Laser Cladding

Laser coating is the process of melting pure metal powder or compound powder onto a new or refurbished component to protect the surface from corrosion or wear.

Laser Cladding benefits

  • Strong metallurgical bond, welded joint – in effect, a single part
  • Low heat input => small deformation
  • Impermeable => good corrosion resistance (one layer is sufficient)
  • Low alloy => good corrosion and wear duration in one layer
  • Minor changes in the structure and properties of the base material, small HAZ (Heat-Affected Zone)
  • The coating features are “customizable”

Laser coating
technology will open more competitive possibilities
in design and production. A highly skilful personnel combined with modern
equipment will guarantee high quality standards
and production efficiency.

Target properties

  • Wear resistance
  • Corrosion resistance
  • Liquid corrosion resistance (chlorides, acids, bases, etc.)
  • Heat Corrosion Resistance (Melt Resin, Oxidation)
  • Improved sliding friction
  • Repair / filling
  • Cost-effectiveness
  • Environmentally friendly
  • Increased product lifecycle
  • Short turnaround (renewal, refurbishment)

Laser cladding is an additive manufacturing process. It utilizes a laser to metallurgically bond hard coatings to a product’s base material. Laser cladding enhances the component’s performance or longevity.


Principles of laser coating

Laser coating is an advanced industrial coating technology which can be used to improve the corrosion, wear and high temperature properties of various components and equipment. During the laser coating process, the coating powder is melted on the surface of the work piece to be treated. The energy needed is supplied by a laser beam. During the process, a small and controlled amount of base material is melted resulting high strength metallurgical bonding. The characteristics of laser coating are a completely dense and solid structure and small dilution between the base material and coating substance. The material properties of the coating are similar to those of the corresponding wrought material. The resulting coating thicknesses are usually between 0,5 3,0 mm. The material changes caused by the heat load are minimal. Laser coating can be applied for most coating-base material combinations.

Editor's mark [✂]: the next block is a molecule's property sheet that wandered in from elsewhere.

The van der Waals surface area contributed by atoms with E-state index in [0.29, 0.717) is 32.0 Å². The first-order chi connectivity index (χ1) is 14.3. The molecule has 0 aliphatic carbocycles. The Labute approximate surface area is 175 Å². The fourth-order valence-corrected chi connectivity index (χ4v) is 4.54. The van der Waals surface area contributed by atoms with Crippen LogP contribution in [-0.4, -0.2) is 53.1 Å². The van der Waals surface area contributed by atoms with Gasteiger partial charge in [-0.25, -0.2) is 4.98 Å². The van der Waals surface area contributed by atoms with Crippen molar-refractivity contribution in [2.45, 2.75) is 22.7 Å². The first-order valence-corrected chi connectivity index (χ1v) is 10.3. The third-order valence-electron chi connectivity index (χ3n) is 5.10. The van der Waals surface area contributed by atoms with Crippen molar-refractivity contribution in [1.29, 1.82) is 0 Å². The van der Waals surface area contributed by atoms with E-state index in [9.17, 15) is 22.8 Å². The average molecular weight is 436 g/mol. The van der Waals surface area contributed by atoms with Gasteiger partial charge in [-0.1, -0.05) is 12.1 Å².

4kw Laser

Maximum dimensions of components to be coated
Length 25 m
Diameter Ø 3 m
Mass 20 t

6kw Laser

Maximum dimensions of components to be coated
Length 8 m
Diameter Ø 2 m
Mass 20 t

Inside tube coating

Max. length 2000 mm, min. Ø 70

Lacer cladding is ideal for following industries

Process industry

The most common products for laser cladding treatment in the process industry are bushings and shafts. LCC has its own resistant coating for bushings that adds hardness and corrosion resistance thereby prolonging the life of the bushes.

Quality criteria for laser cladding materials

Laser surface treatment is a high quality surface treatment method, which is its most important characteristic. In most cases this means a dense and low alloy coating.

Typical additives

  • Fe-based: AISI431,316, tooling steel
  • Ni-based: Inconel®, Hastelloy®, Monell®, NiCr, NiCoBSi
  • Co-based: Stelliitit® 21,6,12,4
  • Cu-based: CuAl, CuSn
  • Coatings containing coarse particles, the softer additive acts as ‘glue’ for carbides: Co / Ni-based+ WC, Ni-based + CrC
Corrosion protection coating

Laser cladding is the ideal method for corrosion protection as it provides an impermeable, non-porous coating. As the coating cools rapidly, its microstructure is very fine and the corrosion resistance of laser coatings is even better than the rolled solid material.

The material selected for laser coating used for corrosion protection is often relatively easy to choose because often material guides for material suppliers and manuals can be used directly.

Wear resistance

The most common types of wear are:

  • Abrasive wear, i.e. wear caused by particle friction along a surface
  • Erosion, when there is friction between a surface and a jet of particles
  • Adhesive, wear caused by friction between moving parts in contact with each other
  • Corrosion wear, fretting, cavitation, wear and tear, etc.

Corrosion and elevated temperatures are often associated with the above wear patterns. Different forms of wear also require different properties of the coating material. Against adhesive wear, most commonly used are stellites and Ni-Cr-B-Si alloys, whereas abrasive wear uses carbide-containing metal matrix composites in which tungsten, chromium, titanium, vanadium and similar are mixed with the metal matrix.

Laser cladding for new and old parts